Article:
On Nov. 9, the U.S. Food and Drug Administration approved Ixchiq, the first chikungunya vaccine. Ixchiq is approved for individuals 18 years of age and older who are at increased risk of exposure to chikungunya virus.
The chikungunya virus is primarily transmitted to people through the bite of an infected mosquito. Chikungunya is an emerging global health threat with at least 5 million cases of chikungunya virus infection reported during the past 15 years. The highest risk of infection is in tropical and subtropical regions of Africa, Southeast Asia, and parts of the Americas where chikungunya virus-carrying mosquitos are endemic. However, chikungunya virus has spread to new geographical areas causing a rise in global prevalence of the disease.
The most common symptoms of chikungunya include fever and joint pain. Other symptoms may include a rash, headache, and muscle pain. Some individuals may experience debilitating joint pain that persists for months or even years. Treatment includes rest, fluids, and over-the-counter medications for pain and fever.
“Infection with chikungunya virus can lead to severe disease and prolonged health problems, particularly for older adults and individuals with underlying medical conditions,” said Peter Marks, M.D., Ph.D., director of the FDA’s Center for Biologics Evaluation and Research. “Today’s approval addresses an unmet medical need and is an important advancement in the prevention of a potentially debilitating disease with limited treatment options.”
Ixchiq is administered as a single dose by injection into the muscle. It contains a live, weakened version of the chikungunya virus and may cause symptoms in the vaccine recipient similar to those experienced by people who have chikungunya disease.
The safety of Ixchiq was evaluated in two clinical studies conducted in North America in which about 3,500 participants 18 years of age and older received a dose of the vaccine with one study including about 1,000 participants who received a placebo. The most commonly reported side effects by vaccine recipients were headache, fatigue, muscle pain, joint pain, fever, nausea and tenderness at the injection site.
In addition, although not commonly reported, severe chikungunya-like adverse reactions that prevented daily activity and/or required medical intervention occurred in 1.6% of Ixchiq recipients and none of the placebo recipients. Two recipients with severe chikungunya-like adverse reactions were hospitalized. In addition, some recipients had prolonged chikungunya-like adverse reactions that lasted for at least 30 days. The Prescribing Information includes a warning to inform that the vaccine may cause severe or prolonged chikungunya-like adverse reactions.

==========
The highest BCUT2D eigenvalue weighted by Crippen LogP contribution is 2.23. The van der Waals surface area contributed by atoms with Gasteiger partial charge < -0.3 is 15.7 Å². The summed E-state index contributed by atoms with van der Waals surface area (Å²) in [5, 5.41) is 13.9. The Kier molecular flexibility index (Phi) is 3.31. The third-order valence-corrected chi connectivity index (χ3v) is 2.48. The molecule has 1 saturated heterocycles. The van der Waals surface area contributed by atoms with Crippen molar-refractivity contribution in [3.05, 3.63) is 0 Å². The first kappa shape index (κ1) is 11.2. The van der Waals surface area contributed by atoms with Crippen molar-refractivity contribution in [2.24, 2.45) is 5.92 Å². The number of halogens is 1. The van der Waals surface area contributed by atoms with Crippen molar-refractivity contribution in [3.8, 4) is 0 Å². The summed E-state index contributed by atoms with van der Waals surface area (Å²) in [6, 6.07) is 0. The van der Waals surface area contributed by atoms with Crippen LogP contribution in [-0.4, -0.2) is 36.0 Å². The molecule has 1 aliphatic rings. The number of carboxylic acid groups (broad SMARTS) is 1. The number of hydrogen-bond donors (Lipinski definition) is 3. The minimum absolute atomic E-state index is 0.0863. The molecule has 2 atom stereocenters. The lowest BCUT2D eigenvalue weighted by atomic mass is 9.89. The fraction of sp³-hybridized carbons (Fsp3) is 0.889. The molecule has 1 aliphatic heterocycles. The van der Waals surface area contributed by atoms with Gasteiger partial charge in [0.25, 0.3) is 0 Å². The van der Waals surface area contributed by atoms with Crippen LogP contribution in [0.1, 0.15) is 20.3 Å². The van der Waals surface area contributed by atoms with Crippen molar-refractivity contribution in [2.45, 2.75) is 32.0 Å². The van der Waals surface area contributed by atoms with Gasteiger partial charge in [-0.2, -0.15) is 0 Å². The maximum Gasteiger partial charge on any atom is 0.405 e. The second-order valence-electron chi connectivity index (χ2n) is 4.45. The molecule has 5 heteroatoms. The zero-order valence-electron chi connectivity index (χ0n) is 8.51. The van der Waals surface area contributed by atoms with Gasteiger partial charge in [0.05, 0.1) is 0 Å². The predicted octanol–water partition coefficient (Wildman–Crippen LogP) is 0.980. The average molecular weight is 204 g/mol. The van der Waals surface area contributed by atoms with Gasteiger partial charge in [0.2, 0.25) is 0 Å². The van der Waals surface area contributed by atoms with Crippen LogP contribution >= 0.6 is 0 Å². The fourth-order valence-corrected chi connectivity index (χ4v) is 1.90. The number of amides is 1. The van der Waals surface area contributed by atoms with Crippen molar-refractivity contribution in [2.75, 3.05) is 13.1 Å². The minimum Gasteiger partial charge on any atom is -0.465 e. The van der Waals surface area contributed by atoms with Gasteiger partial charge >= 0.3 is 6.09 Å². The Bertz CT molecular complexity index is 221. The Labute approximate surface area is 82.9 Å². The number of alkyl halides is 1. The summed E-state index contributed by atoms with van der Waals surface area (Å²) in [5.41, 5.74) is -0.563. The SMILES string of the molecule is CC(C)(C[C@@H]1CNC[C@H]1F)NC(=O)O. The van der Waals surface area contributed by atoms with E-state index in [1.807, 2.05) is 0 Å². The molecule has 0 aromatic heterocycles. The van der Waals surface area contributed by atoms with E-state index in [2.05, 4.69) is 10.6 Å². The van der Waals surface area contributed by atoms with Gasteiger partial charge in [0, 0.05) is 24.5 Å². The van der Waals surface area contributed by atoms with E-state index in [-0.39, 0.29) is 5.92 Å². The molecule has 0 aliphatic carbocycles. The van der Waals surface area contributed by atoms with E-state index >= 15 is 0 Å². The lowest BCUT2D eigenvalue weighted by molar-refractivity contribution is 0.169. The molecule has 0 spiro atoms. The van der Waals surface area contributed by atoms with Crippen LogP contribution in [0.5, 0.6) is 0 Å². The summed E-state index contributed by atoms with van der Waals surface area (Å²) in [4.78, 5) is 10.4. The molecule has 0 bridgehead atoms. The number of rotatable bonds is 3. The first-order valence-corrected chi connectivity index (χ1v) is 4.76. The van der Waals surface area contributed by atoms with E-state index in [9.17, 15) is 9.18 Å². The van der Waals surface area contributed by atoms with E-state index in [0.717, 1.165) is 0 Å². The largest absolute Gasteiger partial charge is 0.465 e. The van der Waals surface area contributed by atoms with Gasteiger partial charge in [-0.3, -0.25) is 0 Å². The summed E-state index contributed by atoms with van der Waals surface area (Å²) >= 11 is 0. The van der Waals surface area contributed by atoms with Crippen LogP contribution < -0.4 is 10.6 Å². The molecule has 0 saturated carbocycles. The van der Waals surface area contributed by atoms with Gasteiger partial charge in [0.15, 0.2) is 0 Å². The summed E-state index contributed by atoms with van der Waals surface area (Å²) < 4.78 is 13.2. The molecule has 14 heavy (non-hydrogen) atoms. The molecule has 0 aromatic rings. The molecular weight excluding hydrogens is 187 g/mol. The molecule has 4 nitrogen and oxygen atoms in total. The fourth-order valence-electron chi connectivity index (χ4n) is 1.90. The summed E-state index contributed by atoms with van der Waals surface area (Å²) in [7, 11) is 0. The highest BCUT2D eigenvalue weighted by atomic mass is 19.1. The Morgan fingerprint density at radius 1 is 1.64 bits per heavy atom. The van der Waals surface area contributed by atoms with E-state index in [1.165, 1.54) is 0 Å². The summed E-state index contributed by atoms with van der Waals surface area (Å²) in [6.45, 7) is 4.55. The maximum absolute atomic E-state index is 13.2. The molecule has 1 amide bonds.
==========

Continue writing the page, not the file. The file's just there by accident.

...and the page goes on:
The FDA is requiring the company to conduct a postmarketing study to assess the serious risk of severe chikungunya-like adverse reactions following administration of Ixchiq.
Transmission of chikungunya virus to newborn babies from pregnant individuals with viremia (virus present in the blood) at delivery has been reported and can cause severe, potentially fatal chikungunya virus disease in newborns. In one study that evaluated whether the vaccine virus was present in the blood after vaccination, most individuals had vaccine virus detected in the blood within the first week following vaccination; the vaccine virus was not detected 14 days after vaccination. The Prescribing Information includes a warning to inform that it is not known if the vaccine virus can be transmitted from pregnant individuals to newborns, nor is it known if the vaccine virus can cause any adverse effects in the newborn. The warning also conveys that when considering administration to pregnant individuals, healthcare providers should take into consideration the individual’s risk of exposure to chikungunya virus, gestational age and risks to the fetus or neonate from disease caused by chikungunya virus in the pregnant individual.
The effectiveness of Ixchiq is based on immune response data from a clinical study conducted in the United States in individuals 18 years of age and older. In this study, the immune response of 266 participants who received the vaccine was compared to the immune response of 96 participants who received placebo. The level of antibody evaluated in study participants was based on a level shown to be protective in non-human primates that had received blood from people who had been vaccinated. Almost all vaccine study participants achieved this antibody level.
Ixchiq was approved using the Accelerated Approval pathway. Accelerated approval allows the FDA to approve certain products for serious or life-threatening conditions based on evidence of a product’s effectiveness that is reasonably likely to predict clinical benefit. In the FDA’s evaluation of Ixchiq for accelerated approval, evidence of effectiveness is based on immune response data in clinical trial participants. As a condition for approval for Ixchiq, the FDA is requiring confirmatory clinical studies to be conducted to verify clinical benefit.
Ixchiq was granted Fast Track and Breakthrough Therapy designations and the application was granted Priority Review. In addition, the FDA awarded the manufacturer of Ixchiq a tropical disease priority review voucher, under a provision included in the Food and Drug Administration Amendments Act of 2007. This provision aims to encourage the development of new drugs and biological products for the prevention and treatment of certain tropical diseases.
The FDA granted approval of Ixchiq to Valneva Austria GmbH.
FDA has the press release.